Box tree moth, Cydalima perspectalis

The box tree moth is a pest of box trees as well as other plant species in the buxaceae and some celastraceae species. Box trees are often found in homes and hotel grounds, historical gardens and churches. Box tree moth occurs in Asia, Europe and North America and has spread through trade of infested host plants. There are three or more generations per year depending on environmental conditions. The larvae overwinter in cocoons spun between its hosts leaves then emerge in spring. High numbers can cause complete defoliation and economic loss. These pests should be monitored with pheromone traps weekly during months when adults are in flight in order to time treatments and reduce crop damage.

Box tree moth

Adult: Adult wingspans can reach 40mm. These moths have two distinct patterns: either white forewings with a thick brown band along the outer edge and a white spot in the upper middle of the wing, or a fully brown forewing with the same white spot. Adults live for about two weeks and travel up to 10km annually.

Eggs: Eggs are laid in clusters of 5-20 in a gelatinous mass on the leaves of box tree.

Larvae: The caterpillars feed on the leaves, but may also attack the tree bark leading to the tree drying out and dying. They also form protective webbing which makes them difficult to control.  Larva have 5 to 7 stages, depending on temperature. Hatched larva can spread up to 20cm along the tree before pupating. Larvae are green with black heads, and have black spots surrounded by white along their segments. All larvae also have black stripes along their sides, which become more noticeable in later instar stages. Larvae can reach 40mm in length when mature.  Mature larvae enter a six to eight week winter diapause.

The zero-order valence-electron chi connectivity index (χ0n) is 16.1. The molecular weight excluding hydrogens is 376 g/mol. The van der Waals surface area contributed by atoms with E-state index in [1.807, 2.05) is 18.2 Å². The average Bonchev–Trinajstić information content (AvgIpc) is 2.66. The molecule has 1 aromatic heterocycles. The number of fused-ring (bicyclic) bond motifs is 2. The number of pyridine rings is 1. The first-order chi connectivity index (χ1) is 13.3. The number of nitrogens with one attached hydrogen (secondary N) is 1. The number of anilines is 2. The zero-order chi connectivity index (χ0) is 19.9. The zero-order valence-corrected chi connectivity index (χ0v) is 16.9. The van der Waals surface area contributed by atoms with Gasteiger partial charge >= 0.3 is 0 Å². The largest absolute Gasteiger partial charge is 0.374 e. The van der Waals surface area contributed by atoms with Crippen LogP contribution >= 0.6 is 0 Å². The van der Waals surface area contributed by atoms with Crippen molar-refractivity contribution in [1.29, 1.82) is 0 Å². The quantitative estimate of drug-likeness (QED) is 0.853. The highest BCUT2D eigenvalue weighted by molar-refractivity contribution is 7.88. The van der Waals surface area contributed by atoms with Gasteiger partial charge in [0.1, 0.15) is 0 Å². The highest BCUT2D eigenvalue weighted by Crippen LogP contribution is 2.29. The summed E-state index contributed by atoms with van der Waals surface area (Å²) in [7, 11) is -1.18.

Pupae: Pupae are green with brown longitudinal lines when newly formed, gradually turning brown by the end of pupation.

Nature of Damage

Caterpillars cause damage to the flesh of leaves and leave webbing in the foliage. In more serious cases, they may fully skeletise leaves causing dieback and defoliation and even tree death.


The late instar caterpillars form protective webbing tents to feed in, so early intervention provides the best control.

Early detection of this damaging pest is provided by the Russell IPM’s pheromone lure and trap. Place the traps when adults are active, from April to October.

Act early to prevent an outbreak

Application Guidelines

Russell IPM manufactures and supplies a pheromone lure and traps for the box tree moth, Cydalima perspectalis. Trap data will give early warning of the infestation and alert the user to when adult moth population levels build up.


The following notes are general guidelines on implementing pheromone monitoring programmes. Local conditions and practices can vary, so please consult your local advisers for precise advise in your area.


Lures can be changed every 5-6 weeks to get the most accurate results

Lures Handling

Pheromone lures are a very sensitive tool. They can be affected by exposure to elevated heat and direct sunshine. Wear gloves to handle the lures as direct touching by hand may cause cross contamination leading to mixed catches in the trap. Some contaminants, such as nicotine, may have a repellent effect reducing trap catch.

Lure Storage


The lures can be stored for long periods (several years) in a freezer (at about -20˚C) if the pack is sealed. Lures can also be stored in a fridge at higher temperatures (4˚C) for periods of up to 1 year. Although the pheromone is not harmful to humans, lures should not be kept in a freezer or fridge where food is stored.

Trap Selection

The mini moth catcher (funnel trap) is ideal for monitoring box tree moth, although delta traps and moth catch traps may also be used.

Trap Density

Use 4 traps per hectare as a standard, increasing the trap density in areas of severe infestation.

Trap Position

Traps should be placed in an open area where the plants susceptible to attack are being grown. The traps should be mounted at a height of 1.5 to 2 metres above the ground.

Data and Interpretation

Catches should be recorded weekly in low populations, increasing to twice weekly in fields with high populations.